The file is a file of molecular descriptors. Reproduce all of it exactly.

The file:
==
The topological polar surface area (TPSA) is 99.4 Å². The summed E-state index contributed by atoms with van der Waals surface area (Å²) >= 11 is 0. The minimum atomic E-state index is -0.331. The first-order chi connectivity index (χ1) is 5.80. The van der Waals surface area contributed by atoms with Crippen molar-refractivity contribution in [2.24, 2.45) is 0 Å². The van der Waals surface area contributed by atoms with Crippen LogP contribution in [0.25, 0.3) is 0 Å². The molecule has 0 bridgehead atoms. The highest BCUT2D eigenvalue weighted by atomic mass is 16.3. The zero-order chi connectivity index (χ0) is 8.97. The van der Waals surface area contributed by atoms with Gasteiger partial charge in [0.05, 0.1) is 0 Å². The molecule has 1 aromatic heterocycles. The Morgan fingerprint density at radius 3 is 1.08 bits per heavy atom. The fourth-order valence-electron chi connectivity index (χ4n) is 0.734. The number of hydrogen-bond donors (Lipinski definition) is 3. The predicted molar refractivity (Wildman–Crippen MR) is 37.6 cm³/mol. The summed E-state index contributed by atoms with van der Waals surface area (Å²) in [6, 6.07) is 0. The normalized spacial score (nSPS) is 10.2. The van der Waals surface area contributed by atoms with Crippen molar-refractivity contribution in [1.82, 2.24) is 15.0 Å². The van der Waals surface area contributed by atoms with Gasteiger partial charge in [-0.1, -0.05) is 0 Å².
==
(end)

The topological polar surface area (TPSA) is 99.4 Å². The summed E-state index contributed by atoms with van der Waals surface area (Å²) >= 11 is 0. The minimum atomic E-state index is -0.331. The first-order chi connectivity index (χ1) is 5.80. The van der Waals surface area contributed by atoms with Crippen molar-refractivity contribution in [2.24, 2.45) is 0 Å². The van der Waals surface area contributed by atoms with Crippen LogP contribution in [0.25, 0.3) is 0 Å². The molecule has 0 bridgehead atoms. The highest BCUT2D eigenvalue weighted by atomic mass is 16.3. The zero-order chi connectivity index (χ0) is 8.97. The van der Waals surface area contributed by atoms with Gasteiger partial charge in [0.05, 0.1) is 0 Å². The molecule has 1 aromatic heterocycles. The Morgan fingerprint density at radius 3 is 1.08 bits per heavy atom. The fourth-order valence-electron chi connectivity index (χ4n) is 0.734. The number of hydrogen-bond donors (Lipinski definition) is 3. The predicted molar refractivity (Wildman–Crippen MR) is 37.6 cm³/mol. The summed E-state index contributed by atoms with van der Waals surface area (Å²) in [6, 6.07) is 0. The normalized spacial score (nSPS) is 10.2. The van der Waals surface area contributed by atoms with Crippen molar-refractivity contribution in [1.82, 2.24) is 15.0 Å². The van der Waals surface area contributed by atoms with Gasteiger partial charge in [-0.1, -0.05) is 0 Å².